Should Cyclists Be Compelled To Use A Bike Lane If One Exists?

Single File Please
They say you should never stir a hornet’s nest. Rob Scott recently found out the hard way cyclists don’t like it when you point out a certain double standard they almost all engage in at some point or another. Indeed, it’s reasonable to suggest they had an extremely negative response. Thankfully Rob lived to tell the tale!
Table of Contents
Part One: Welcome to the hornet's nest.

Poor Rob,  he didn’t mean to piss off half of Britain’s cyclists.  Who knew they were that touchy?  Nonetheless,  it’s a measure of how bitter the great divide is between cyclists and motorists that a seemingly innocuous tweet could generate such an instant tsunami of white hot anger.

So let’s examine how it happened in chronological order.  On a peaceful Saturday night in February,  Our columnist Rob Scott hopped on Twitter and saw an interesting tweet from Jeremy Vine,  the well known journalist and cycling advocate.  Here’s the tweet.

A former London native,  Rob took the tweet at face value and he complimented Jeremy on a great video,  while also agreeing the new cycle lane improved safety for families and young children.  However,  that’s not how all the trigger happy cyclists saw it.  You be the judge.

Part Two: Triggered, oh so triggered.

Before we go any further,  how do you reckon the rest of this exchange played out?  Do you think all the cyclists calmly sat down and replied with finely nuanced insightful responses?  

Of course not.  It’s Twitter,  and that means take no prisoners!  It means war,  it was time to go into full blown anti-hate mode!  Here’s a sprinkling of the responses.  Interestingly,  not one cyclist commented on the positive part of Rob’s post…  all they went for was the part THEY perceived as negative.

Part Three: Jeremy Vine's response...

Rob Scott says his intentions prior to writing his comment weren’t dishonourable.  “When I saw Jeremy’s tweet I thought,  I’ve always liked this guy.  He’s a really talented journalist with a top shelf career as a war correspondent in some pretty scary places. 

“My goal wasn’t to piss him off,”  he adds.  “My goal was to engage with him and to hopefully discuss a certain perspective which is often overlooked in the ongoing debate about cycling.  I raced bikes for years at an elite level,  I’m not unaware of the issues cyclists face on the roads.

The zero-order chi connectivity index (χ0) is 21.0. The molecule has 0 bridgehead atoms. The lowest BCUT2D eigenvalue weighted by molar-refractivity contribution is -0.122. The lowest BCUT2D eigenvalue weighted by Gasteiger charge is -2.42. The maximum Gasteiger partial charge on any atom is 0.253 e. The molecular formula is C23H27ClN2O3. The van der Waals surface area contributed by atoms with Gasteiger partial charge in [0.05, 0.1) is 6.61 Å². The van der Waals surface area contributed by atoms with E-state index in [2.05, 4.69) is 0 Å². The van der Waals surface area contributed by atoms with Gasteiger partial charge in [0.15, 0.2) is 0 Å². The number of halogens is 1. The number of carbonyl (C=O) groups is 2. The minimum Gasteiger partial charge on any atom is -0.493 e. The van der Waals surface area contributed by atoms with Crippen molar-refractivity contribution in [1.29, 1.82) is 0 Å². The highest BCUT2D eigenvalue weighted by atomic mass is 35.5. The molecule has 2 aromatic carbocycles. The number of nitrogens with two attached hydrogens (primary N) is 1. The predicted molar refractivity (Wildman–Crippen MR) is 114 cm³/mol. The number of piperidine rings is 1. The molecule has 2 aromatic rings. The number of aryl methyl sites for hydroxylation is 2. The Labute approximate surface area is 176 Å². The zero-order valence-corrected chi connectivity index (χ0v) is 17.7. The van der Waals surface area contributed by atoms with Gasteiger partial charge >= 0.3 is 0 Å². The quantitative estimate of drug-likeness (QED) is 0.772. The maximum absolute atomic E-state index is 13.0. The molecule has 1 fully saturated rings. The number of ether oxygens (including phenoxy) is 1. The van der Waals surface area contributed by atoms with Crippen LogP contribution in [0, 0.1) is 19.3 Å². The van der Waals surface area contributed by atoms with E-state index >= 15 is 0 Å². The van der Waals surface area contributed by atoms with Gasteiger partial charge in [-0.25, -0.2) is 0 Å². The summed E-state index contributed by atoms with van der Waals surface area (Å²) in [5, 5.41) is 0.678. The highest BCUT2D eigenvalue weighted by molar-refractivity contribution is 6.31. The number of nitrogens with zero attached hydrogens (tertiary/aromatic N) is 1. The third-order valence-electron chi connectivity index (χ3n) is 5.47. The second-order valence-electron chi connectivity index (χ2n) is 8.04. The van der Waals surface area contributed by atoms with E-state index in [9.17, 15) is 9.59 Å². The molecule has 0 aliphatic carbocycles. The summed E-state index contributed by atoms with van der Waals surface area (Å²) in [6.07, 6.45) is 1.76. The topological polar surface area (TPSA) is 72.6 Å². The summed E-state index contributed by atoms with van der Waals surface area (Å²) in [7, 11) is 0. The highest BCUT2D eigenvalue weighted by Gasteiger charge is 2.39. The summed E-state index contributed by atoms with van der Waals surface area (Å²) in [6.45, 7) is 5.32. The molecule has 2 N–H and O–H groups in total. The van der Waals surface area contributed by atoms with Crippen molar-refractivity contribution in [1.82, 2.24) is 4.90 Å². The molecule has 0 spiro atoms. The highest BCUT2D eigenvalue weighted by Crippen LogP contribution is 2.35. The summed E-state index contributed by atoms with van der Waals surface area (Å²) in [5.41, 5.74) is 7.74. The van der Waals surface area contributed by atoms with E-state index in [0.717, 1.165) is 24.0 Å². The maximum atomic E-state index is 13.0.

“But on top of that,  everybody approves of cycling,  including us at Single File Please.  What I was hoping to discuss is why cycling is so contentious.  Is there a valid perspective we haven’t heard before?”

Sadly,  Jeremy Vine gave Rob a reply  –  a reply best described as “fuck off…”

In fairness to Jeremy Vine,  he wasn’t impolite,  nor did he swear or use threatening language.  However,  he did send a signal,  loud and clear,  he remains blind to a certain double standard.

Part Four: The glaring double standard.

In a nutshell,  cyclists say they need segregated infrastructure.  They say they need more safety.  They say they need to be separated from cars.  Even Jeremy Vine stated the new cycle lane in his video improved ‘safety for all’ and yet,   most infuriatingly,  cyclists ALSO demand the right to ignore that infrastructure any time they want.

Single File Please
"The majority of people understand our roads work best if the various classes of road users stick to their own bits of turf," says Rob Scott. "But not cyclists. The modern cyclist seemingly wants it all."

Quite understandably,  most reasonable people are reacting to this situation with a simple question.  What’s the point of building segregated cycling infrastructure if bike riders are allowed to ignore it?

One of the most viral images Single File Please has ever published is the following image.  It gets right to the point of the matter.  All too often cyclists demand cycling infrastructure for safety reasons,  it gets built at great expense,  and then they ignore it because ‘the road is a faster surface’.

Rob Scott also had this to say.  “It was the overwhelming intolerance for a motorist’s perspective I noticed more than anything else.  This is no longer cycling as I knew it back when I used to race.  Cycling has become a political movement now,  rooted in tribalism,  with one tribe (cyclists) firmly convinced their perspective is the only perspective that counts.  But it’s a flawed perspective.

“The majority of people understand our roads work best if the various classes of road users stick to their own bits of turf,”  he adds.  “For example, pedestrians know they should stick to footpaths. And motorists understand they should stick to their allocated lanes. But not cyclists. The modern cyclist seemingly wants it all. They want their own segregated lanes, and they want all of society to fund that,  but they also want to use footpaths and main traffic lanes too.”

Part Five:- The Final Word

So yes,  Rob copped quite a good comeback from Jeremey Vine.  Indeed, many of Vine’s followers reckon Rob was served a world class smackdown.  Oh well.  That’s Twitter for you.  No biggie.  We all get ace’d sooner or later.

Nonetheless,  playing the ‘Highway Code Card’ is frought with danger and here’s why.  Whenever we do that,  first we need to ensure we have a faultless driving record  –  lest we come across as a hypocrite.  And that’s what Jeremy Vine found out the hard way  –  thanks to the aptly named Frank Bullitt.

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